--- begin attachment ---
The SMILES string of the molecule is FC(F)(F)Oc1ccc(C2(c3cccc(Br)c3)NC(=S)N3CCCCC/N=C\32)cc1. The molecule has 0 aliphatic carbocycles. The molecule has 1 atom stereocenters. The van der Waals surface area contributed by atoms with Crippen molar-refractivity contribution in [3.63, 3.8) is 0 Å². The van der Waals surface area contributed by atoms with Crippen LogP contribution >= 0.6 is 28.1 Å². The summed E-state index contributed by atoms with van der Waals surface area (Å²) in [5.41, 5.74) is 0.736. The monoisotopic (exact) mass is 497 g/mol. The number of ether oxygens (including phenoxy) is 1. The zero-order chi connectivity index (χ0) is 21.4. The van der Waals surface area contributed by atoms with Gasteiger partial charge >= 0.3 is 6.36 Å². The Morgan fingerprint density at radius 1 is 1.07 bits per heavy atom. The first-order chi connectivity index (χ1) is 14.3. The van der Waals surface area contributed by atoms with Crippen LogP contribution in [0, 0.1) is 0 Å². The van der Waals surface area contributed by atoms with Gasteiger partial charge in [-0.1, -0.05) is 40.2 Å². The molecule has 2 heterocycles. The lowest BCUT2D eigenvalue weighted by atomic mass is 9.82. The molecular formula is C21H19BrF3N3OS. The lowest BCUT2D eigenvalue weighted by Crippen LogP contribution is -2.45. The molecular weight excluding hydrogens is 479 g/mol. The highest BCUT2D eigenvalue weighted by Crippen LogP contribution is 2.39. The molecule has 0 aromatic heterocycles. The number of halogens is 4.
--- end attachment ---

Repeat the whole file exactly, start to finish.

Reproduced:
The SMILES string of the molecule is FC(F)(F)Oc1ccc(C2(c3cccc(Br)c3)NC(=S)N3CCCCC/N=C\32)cc1. The molecule has 0 aliphatic carbocycles. The molecule has 1 atom stereocenters. The van der Waals surface area contributed by atoms with Crippen molar-refractivity contribution in [3.63, 3.8) is 0 Å². The van der Waals surface area contributed by atoms with Crippen LogP contribution >= 0.6 is 28.1 Å². The summed E-state index contributed by atoms with van der Waals surface area (Å²) in [5.41, 5.74) is 0.736. The monoisotopic (exact) mass is 497 g/mol. The number of ether oxygens (including phenoxy) is 1. The zero-order chi connectivity index (χ0) is 21.4. The van der Waals surface area contributed by atoms with Gasteiger partial charge >= 0.3 is 6.36 Å². The Morgan fingerprint density at radius 1 is 1.07 bits per heavy atom. The first-order chi connectivity index (χ1) is 14.3. The van der Waals surface area contributed by atoms with Crippen LogP contribution in [0, 0.1) is 0 Å². The van der Waals surface area contributed by atoms with Gasteiger partial charge in [-0.1, -0.05) is 40.2 Å². The molecule has 2 heterocycles. The lowest BCUT2D eigenvalue weighted by atomic mass is 9.82. The molecular formula is C21H19BrF3N3OS. The lowest BCUT2D eigenvalue weighted by Crippen LogP contribution is -2.45. The molecular weight excluding hydrogens is 479 g/mol. The highest BCUT2D eigenvalue weighted by Crippen LogP contribution is 2.39. The molecule has 0 aromatic heterocycles. The number of halogens is 4.